Last week (November 20th, 2016) Athena Krafft wrote a piece for worship about transgender identity. If you were unable to attend service that day, I recommend you take a few minutes to read this insightful piece
One of the things our elder generations hold most dear is something they don’t even think about. Gender. Gender and gender roles are pillars of American society. Past movements have claimed to revolutionize and change gender roles, but really it was a limited reordering of a few aspects of them. Even within the most radical of past movements, changing gender roles have kept to their cores and maintained strict definition and form. Many people don’t realize how important that structure and those longstanding roles are to them until they are shown something that falls outside of it.
To cite a common example: “Mommy, is that man wearing a dress?” “Mommy, why is that girl going in the wrong bathroom?” “Mommy, is that a boy or a girl?” And it’s not just children with these questions running through their minds. Adults form judgements and assumptions based on people’s appearances and how they fall into gender boxes as well. And their ironclad grip on those boxes and those assumptions are what make trans lives hell.
Trans, or transgender, people identify with a gender other than the one they were assigned at birth. There are binary trans people, whose genders still fall under the male/female dichotomy. Then there are also the oft mocked non-binary genders, people who do not fall in either the boys’ or girls’ camps. The grey area where words like “bigender,” “genderfluid,” “agender,” “transmasculine,” and “transfeminine” come into play. All these people have vastly different lives and experiences, but they have one problem in common.
The gender boxes and assumptions of cis people. People who aren’t trans. People who think gender goes one way and one way only. People who assume a man wearing a dress is the problem, and never stop to consider that maybe they are the problem. After all, who’s to say that men can’t wear dresses? Who’s to say that that individual was even a man? Who’s to say how that person can and can’t to express themselves and their gender?
The answer to all those questions is, “Not you.” You are not here to judge that person and decide how they have to live their life. You are here to accept and respect them. You are here to be a part of the change, not to loiter in the base of the opposition.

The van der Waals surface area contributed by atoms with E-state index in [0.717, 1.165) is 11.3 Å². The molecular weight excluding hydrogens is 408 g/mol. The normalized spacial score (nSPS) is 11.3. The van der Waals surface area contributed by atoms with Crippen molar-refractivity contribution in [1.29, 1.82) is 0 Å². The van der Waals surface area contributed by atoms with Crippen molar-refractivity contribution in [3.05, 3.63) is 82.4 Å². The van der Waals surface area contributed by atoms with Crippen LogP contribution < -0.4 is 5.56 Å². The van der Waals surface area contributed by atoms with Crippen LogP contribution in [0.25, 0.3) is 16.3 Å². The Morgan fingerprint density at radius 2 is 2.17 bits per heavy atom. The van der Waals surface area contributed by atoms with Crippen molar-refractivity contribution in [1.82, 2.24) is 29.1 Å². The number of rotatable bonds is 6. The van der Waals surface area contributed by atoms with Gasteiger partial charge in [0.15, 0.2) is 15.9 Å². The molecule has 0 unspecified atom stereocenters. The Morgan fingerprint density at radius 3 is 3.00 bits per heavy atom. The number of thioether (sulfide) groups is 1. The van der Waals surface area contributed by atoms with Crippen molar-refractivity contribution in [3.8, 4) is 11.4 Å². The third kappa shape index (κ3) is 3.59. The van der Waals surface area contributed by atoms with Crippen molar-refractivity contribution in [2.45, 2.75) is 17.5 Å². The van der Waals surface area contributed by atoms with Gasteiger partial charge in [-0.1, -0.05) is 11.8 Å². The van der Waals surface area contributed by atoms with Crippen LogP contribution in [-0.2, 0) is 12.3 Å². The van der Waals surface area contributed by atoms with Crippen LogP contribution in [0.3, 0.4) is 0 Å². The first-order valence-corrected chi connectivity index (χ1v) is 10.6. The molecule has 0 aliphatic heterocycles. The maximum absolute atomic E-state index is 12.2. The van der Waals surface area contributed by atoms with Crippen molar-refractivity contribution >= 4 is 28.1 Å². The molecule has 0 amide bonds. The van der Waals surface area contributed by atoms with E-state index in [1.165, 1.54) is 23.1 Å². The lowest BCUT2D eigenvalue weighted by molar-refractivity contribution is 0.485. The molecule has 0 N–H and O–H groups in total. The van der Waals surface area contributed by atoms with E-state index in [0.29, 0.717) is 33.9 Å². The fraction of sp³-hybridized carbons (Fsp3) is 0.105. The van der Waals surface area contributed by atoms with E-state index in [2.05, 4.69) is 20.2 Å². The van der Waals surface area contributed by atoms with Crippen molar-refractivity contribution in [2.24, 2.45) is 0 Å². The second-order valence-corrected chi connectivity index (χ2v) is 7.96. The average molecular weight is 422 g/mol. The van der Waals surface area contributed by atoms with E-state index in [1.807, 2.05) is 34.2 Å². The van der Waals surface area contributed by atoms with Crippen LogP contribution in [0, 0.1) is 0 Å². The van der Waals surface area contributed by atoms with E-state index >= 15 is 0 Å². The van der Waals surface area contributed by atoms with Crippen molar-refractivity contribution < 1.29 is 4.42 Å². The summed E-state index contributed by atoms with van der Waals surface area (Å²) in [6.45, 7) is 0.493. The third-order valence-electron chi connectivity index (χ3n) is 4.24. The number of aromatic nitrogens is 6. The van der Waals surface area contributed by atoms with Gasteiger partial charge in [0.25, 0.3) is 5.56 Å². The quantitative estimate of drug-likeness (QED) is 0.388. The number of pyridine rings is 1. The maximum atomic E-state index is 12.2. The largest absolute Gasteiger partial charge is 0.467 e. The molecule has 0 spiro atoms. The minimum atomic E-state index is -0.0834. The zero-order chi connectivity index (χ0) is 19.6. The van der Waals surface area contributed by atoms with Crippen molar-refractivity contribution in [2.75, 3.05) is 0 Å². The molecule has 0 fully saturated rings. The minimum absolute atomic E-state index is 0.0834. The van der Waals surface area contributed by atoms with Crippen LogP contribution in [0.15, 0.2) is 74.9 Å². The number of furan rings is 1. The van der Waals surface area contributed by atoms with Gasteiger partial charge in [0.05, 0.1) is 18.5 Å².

We encounter many things that confuse us in our lives, but our strongest virtue is that we learn and grow from those experiences. Each new person you meet and every interaction you have helps you learn and grow towards your better, truer self. But how can you do that if you are shutting down those opportunities and walling yourself in with those very boxes of gender that you seek to change?
The first step to tearing down those walls is accepting your own ignorance. You don’t know everything there is to know about gender, and that’s okay. Gender is such an individual and varied experience that trying to apply one set of rules to everyone is just ridiculous. But we need to work on learning and accepting each other’s rules so that we can come together to build a stronger whole.
Stop assuming you know someone’s gender based on appearance. Ask for people’s pronouns when you ask for their name. Use those pronouns, even when the person isn’t there. Don’t stand by in silence when people claim “they” isn’t a singular pronoun, or that “ze” is just a made up word. Educate yourself. There’s no shortage of websites willing to explain anything that might confuse you.
Our culture is working towards its first true gender revolution, and it is going to be scary. But if you prepare yourself for the change, it won’t have to be. You can either be fighting on the forefront or you can find yourself scrambling to catch up. The choice is yours, but no matter what you chose, there will always be people ready to help you make the transition into the new world. The world of acceptance and hope where people are allowed to live and to Be without fear or shame.